FCODs are most often painless and detected through routine radiographs [10, 11]. Their presence is not usually associated with expansion, but rare cases may show mild expansion . FCOD affecting multiple family members appears to be quite uncommon. There are only a few reports in which the hereditary nature of the lesion could be demonstrated [12–15]. Unlike the sporadic cases, the familial form is characterized by more expansile lesions, which may recur after surgery, and it tends to occur in younger subjects. In all of the familial cases reported, FCOD appears to be inherited as an autosomal dominant trait with variable phenotypic expression [12, 14–16]. Toffanin et al.  reported a case of FCOD affecting multiple family members. Some of the affected subjects had multiple impacted teeth, and one also had marked expansion of the symphyseal region. That patient underwent resection and reconstruction of the mandibular body with a free osteomyocutaneous fibula graft. In the present case, no familial aspects of the disease could be established. The case was also painless, but it showed several impacted teeth and marked expansion in both jaws. The nonfamilial form of FCOD very rarely shows such a combination.
Multiple impacted teeth are a rare phenomenon in cases diagnosed as FCOD. A search of the literature showed only two reports of FCOD associated with multiple impacted teeth. Toffanin et al.  reported 4 cases of FCOD with multiple impacted teeth; 12 were the highest number of impacted teeth among those cases. Srivastava et al.  also reported a case of FCOD associated with multiple impacted teeth. Seventeen impacted teeth were recorded in this case. In both of these reports, the FCOD was familial in nature. However, in our case 15 impacted teeth were seen, and there were no familial aspects. To our knowledge, our case has the maximum number of impacted teeth among nonfamilial FCOD cases reported thus far.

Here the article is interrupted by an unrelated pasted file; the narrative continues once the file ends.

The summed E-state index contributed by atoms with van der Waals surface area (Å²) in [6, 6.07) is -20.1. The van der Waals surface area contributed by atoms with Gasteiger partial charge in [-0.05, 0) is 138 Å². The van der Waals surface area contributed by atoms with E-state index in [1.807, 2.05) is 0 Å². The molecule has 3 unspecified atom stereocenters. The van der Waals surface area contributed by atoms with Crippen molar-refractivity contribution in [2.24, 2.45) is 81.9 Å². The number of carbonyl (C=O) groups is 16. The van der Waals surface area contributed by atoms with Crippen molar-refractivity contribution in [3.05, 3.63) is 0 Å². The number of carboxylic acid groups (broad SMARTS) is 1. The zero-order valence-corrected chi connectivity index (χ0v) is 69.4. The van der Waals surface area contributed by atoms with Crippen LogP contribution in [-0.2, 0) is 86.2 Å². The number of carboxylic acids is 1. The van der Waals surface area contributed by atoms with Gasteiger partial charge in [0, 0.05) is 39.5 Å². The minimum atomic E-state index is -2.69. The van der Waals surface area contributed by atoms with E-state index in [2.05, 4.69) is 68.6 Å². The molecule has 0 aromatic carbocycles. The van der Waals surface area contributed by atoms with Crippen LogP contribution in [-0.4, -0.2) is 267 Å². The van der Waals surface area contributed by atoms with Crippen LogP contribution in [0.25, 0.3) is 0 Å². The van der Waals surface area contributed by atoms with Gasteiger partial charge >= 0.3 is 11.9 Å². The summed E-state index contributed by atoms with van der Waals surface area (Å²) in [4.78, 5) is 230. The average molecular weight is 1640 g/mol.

Normally, the diagnosis of FCOD in the jaws is made through the clinical and radiographic features . In the asymptomatic patient, it is probably wise to keep the patient under observation without surgical intervention. A biopsy is not required to confirm the diagnosis as this is usually established radiographically. It is not normally justified to surgically remove these lesions, as the surgery involved can be extensive. Instead, followup and recontouring are recommended when cortical expansion occurs . Whenever surgical treatment is planned, the lack of vascularity of the lesion and increased risk of osteomyelitis should be considered. The affected area undergoes changes from normal vascular bone into an avascular cementum-like lesion. Furthermore, complete removal of necrotic tissue may result in a large discontinuity defect . However, in lesions causing pain and disturbance, surgery and the risks it entails might be necessary for adequate treatment. However, recontouring should be the treatment of choice where there is only cortical expansion and mucosal perforation due to the cementoosseous lesions . Our case had cortical expansion in all four quadrants making prosthetic rehabilitation impossible. As a result we decided to perform recontouring surgery to obtain adequate interocclusal space for prosthesis. We performed a bone biopsy conservatively to confirm the initial diagnosis of FCOD. Histologic examination supported our clinical and radiological diagnosis. Subsequently, we performed surgery in all four quadrants in two sessions under local anesthesia.
In conclusion, bone expansion and multiple impacted teeth are very rarely seen in nonfamilial forms of FCOD. If the lesions and impacted teeth are asymptomatic, it is wise to avoid surgical intervention. However, if the expansion makes prosthetic rehabilitation impossible in edentulous jaws, recontouring surgery may be the best choice to obtain sufficient space for prosthesis.